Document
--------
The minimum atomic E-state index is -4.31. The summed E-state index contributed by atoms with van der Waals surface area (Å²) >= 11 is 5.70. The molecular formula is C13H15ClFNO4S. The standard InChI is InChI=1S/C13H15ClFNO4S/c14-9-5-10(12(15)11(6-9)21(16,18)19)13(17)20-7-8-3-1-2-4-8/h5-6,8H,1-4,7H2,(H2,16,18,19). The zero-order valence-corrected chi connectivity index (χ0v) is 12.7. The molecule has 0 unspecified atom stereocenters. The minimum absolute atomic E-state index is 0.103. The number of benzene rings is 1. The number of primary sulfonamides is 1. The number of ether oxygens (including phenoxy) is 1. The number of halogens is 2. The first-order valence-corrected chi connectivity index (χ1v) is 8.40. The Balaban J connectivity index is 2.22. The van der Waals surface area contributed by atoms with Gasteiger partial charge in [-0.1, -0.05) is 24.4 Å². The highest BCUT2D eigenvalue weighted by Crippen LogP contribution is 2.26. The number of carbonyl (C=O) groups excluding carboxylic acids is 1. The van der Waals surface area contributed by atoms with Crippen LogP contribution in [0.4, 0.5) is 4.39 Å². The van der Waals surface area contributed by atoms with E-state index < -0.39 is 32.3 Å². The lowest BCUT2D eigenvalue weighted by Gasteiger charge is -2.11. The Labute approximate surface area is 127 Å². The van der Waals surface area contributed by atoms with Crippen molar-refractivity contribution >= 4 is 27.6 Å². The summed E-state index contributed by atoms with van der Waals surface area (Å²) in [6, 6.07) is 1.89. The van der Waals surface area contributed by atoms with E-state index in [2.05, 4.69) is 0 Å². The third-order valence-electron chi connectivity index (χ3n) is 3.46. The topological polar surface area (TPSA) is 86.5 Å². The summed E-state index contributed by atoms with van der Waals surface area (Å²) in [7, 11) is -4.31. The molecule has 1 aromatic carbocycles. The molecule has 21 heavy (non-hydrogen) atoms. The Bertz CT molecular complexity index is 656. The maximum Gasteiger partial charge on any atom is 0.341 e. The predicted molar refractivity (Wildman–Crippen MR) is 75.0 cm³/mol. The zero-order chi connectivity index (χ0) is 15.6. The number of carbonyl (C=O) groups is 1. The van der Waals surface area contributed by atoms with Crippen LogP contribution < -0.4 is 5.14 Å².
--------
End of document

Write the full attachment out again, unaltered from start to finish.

The minimum atomic E-state index is -4.31. The summed E-state index contributed by atoms with van der Waals surface area (Å²) >= 11 is 5.70. The molecular formula is C13H15ClFNO4S. The standard InChI is InChI=1S/C13H15ClFNO4S/c14-9-5-10(12(15)11(6-9)21(16,18)19)13(17)20-7-8-3-1-2-4-8/h5-6,8H,1-4,7H2,(H2,16,18,19). The zero-order valence-corrected chi connectivity index (χ0v) is 12.7. The molecule has 0 unspecified atom stereocenters. The minimum absolute atomic E-state index is 0.103. The number of benzene rings is 1. The number of primary sulfonamides is 1. The number of ether oxygens (including phenoxy) is 1. The number of halogens is 2. The first-order valence-corrected chi connectivity index (χ1v) is 8.40. The Balaban J connectivity index is 2.22. The van der Waals surface area contributed by atoms with Gasteiger partial charge in [-0.1, -0.05) is 24.4 Å². The highest BCUT2D eigenvalue weighted by Crippen LogP contribution is 2.26. The number of carbonyl (C=O) groups excluding carboxylic acids is 1. The van der Waals surface area contributed by atoms with Crippen LogP contribution in [0.4, 0.5) is 4.39 Å². The van der Waals surface area contributed by atoms with E-state index < -0.39 is 32.3 Å². The lowest BCUT2D eigenvalue weighted by Gasteiger charge is -2.11. The Labute approximate surface area is 127 Å². The van der Waals surface area contributed by atoms with Crippen molar-refractivity contribution >= 4 is 27.6 Å². The summed E-state index contributed by atoms with van der Waals surface area (Å²) in [6, 6.07) is 1.89. The van der Waals surface area contributed by atoms with E-state index in [2.05, 4.69) is 0 Å². The third-order valence-electron chi connectivity index (χ3n) is 3.46. The topological polar surface area (TPSA) is 86.5 Å². The summed E-state index contributed by atoms with van der Waals surface area (Å²) in [7, 11) is -4.31. The molecule has 1 aromatic carbocycles. The molecule has 21 heavy (non-hydrogen) atoms. The Bertz CT molecular complexity index is 656. The maximum Gasteiger partial charge on any atom is 0.341 e. The predicted molar refractivity (Wildman–Crippen MR) is 75.0 cm³/mol. The zero-order chi connectivity index (χ0) is 15.6. The number of carbonyl (C=O) groups is 1. The van der Waals surface area contributed by atoms with Crippen LogP contribution < -0.4 is 5.14 Å².